The culture at Colorkrew is “open”.
You can share your own goals and activities to achieve them on Goalous.
My first goal was to “get to know the company”, so I used this site to input information about my colleagues’ work and daily activities, and also to post all my own thoughts and activities, even if they were trivial, to continue my active output.
Inwardly, I was tormented by the thought that I was polluting everyone’s timeline by posting such small things, but it was necessary in order to achieve my goal, so I continued.
Little by little, I started to hear from people I was talking to for the first time, “I see you all the time,” or “You’ve been taking action. I was able to experience firsthand that I was creating more connections than I thought.
It’s not enough to just share actions!
I tried to set a theme for each month and focus on the actions associated with that theme.
・First month: Overall picture of the company (getting to know the project and people through 1-on-1s with many people).
・ Second month: Responsible work (learn about practical work through attending other people’s business meetings and through my own trials).
While using Goalous every day since I joined the company, I have come to feel the importance of “visualization/showing” in today’s remote activities and that it would be a waste if Goalous is only used for communication.
I also felt that it would take a certain amount of time before I could make a stable contribution in practice.
So, when I thought about what else I could contribute in the meantime, I decided that if I had “long working experience” and “knowledge gained from many fields of experience,” I could contribute to the acquisition of knowledge by young employees as soon as possible through sharing, and I could also make further use of Goalous.
Third month: Verbalization of past knowledge (making Goalous a vessel for knowledge accumulation and sharing).
For one month, we continued to compile and publish content on a specific theme….
In the end, 61 items were created.
In order to make it a collective knowledge, we used the “circle” function to form a state of “all the information is here.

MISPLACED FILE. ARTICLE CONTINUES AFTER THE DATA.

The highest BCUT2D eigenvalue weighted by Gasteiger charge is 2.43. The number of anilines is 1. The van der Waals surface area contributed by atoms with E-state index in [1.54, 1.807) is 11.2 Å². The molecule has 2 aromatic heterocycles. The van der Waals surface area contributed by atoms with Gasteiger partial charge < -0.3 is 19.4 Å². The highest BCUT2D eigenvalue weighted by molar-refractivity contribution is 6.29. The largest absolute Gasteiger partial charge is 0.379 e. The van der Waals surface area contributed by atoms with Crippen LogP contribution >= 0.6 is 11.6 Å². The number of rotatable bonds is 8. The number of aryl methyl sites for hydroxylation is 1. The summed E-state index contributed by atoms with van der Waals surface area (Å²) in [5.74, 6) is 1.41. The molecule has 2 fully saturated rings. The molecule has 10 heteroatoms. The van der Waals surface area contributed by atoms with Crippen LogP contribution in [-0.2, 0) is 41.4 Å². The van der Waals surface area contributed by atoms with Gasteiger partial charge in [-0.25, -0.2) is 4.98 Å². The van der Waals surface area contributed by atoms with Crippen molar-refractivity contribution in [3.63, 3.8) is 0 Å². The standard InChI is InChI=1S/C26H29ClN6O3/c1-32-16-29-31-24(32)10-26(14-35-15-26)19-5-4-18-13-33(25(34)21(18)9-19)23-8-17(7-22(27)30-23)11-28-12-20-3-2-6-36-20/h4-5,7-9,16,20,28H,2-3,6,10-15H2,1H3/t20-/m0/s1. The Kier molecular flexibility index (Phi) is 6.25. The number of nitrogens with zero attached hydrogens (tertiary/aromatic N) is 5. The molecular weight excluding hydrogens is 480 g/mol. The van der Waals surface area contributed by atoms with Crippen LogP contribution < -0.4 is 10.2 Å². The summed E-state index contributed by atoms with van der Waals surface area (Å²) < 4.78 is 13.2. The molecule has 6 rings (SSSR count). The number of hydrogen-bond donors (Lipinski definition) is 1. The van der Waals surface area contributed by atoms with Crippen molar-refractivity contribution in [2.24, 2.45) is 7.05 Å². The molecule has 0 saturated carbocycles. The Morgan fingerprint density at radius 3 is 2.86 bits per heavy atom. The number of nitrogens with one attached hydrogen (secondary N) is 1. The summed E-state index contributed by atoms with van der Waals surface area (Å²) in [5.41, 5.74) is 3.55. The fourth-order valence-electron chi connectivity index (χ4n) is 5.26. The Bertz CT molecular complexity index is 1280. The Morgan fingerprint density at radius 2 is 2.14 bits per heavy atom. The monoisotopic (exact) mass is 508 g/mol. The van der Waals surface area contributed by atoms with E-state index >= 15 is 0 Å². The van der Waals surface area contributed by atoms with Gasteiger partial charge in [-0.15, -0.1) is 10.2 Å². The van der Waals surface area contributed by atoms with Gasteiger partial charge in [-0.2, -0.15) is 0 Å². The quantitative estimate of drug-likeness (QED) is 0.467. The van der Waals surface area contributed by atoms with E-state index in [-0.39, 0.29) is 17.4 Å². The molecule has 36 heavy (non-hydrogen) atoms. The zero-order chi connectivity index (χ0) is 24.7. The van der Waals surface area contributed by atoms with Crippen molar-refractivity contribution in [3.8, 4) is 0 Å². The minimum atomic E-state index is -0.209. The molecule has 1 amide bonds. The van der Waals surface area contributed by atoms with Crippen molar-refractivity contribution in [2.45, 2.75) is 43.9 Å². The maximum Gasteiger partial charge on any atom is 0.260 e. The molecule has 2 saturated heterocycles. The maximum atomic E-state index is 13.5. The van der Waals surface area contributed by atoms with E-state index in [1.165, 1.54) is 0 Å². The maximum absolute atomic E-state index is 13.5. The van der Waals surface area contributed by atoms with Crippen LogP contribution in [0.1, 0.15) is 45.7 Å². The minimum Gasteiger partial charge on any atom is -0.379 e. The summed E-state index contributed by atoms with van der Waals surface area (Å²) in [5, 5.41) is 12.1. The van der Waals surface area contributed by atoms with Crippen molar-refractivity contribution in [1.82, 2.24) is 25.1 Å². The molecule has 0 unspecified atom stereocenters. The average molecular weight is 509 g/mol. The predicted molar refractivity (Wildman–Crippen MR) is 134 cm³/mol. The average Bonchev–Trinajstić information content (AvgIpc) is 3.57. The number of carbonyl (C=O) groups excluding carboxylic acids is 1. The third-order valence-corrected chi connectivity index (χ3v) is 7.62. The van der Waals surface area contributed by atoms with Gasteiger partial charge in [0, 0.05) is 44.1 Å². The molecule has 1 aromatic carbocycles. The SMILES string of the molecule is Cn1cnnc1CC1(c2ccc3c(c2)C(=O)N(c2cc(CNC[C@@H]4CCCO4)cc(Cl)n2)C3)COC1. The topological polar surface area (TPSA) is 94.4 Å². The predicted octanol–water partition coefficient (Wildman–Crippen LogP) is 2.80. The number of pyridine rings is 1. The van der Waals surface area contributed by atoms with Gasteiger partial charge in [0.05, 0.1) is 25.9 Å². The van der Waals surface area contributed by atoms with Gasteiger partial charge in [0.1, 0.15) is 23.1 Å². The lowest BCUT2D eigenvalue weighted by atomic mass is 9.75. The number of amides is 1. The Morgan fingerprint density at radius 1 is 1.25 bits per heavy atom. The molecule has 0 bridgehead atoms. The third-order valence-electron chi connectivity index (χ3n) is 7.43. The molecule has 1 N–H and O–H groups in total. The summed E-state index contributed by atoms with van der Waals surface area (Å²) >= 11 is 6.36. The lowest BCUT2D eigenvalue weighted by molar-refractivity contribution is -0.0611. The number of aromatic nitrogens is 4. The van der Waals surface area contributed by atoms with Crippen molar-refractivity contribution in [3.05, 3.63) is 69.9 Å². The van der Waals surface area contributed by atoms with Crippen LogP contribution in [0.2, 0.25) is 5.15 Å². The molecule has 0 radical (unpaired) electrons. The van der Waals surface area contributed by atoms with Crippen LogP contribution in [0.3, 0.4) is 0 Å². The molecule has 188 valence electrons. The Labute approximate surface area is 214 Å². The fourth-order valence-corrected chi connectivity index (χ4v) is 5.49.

In addition, since it is a waste of time to scroll through all these articles, we put words that are not often used in daily actions as hashes in each article, so that you can find them via the search field.
The name of this space is “Remains of KOJIMA”, using my name as the creator.
Remains means traces or remnants of the past, but it also has a meaning.
This is because I made a decision to retire in late June. I have an offer from a company to be involved in DX promotion for that company.
The main reason for this decision was “I want my knowledge of the industry that I have been involved in for many years (and was previously active in) to be put to good use, not put to sleep.
I have no complaints about Colorkrew, but there are only a limited number of people who can take on this task, so I am choosing to meet this expectation and take on a new challenge while also giving back to the industry.
The “connection” that doesn’t disappear even when you leave
This writing was done spontaneously after I left the company and there is no discernment involved.
I was with the company for less than four months, but without this tool, I would not have been able to adjust to the company in such a short period of time, even in a remote environment. I can say this because I used the tool more than anyone else during my tenure.
Goalous is a tool that supports the realization of an environment that “connects individuals even when they are far apart” and “allows them to share their thoughts and activities”.
It can also be used to store knowledge with searchability, making it a one-stop solution for “casual yet close communication.
With the changes in the way we work in recent years, there has been a real decrease in contact with other people, and “diluted communication” has become a risk that employees and companies cannot afford to overlook.
Why not use Goalous as an effective tool to address this issue?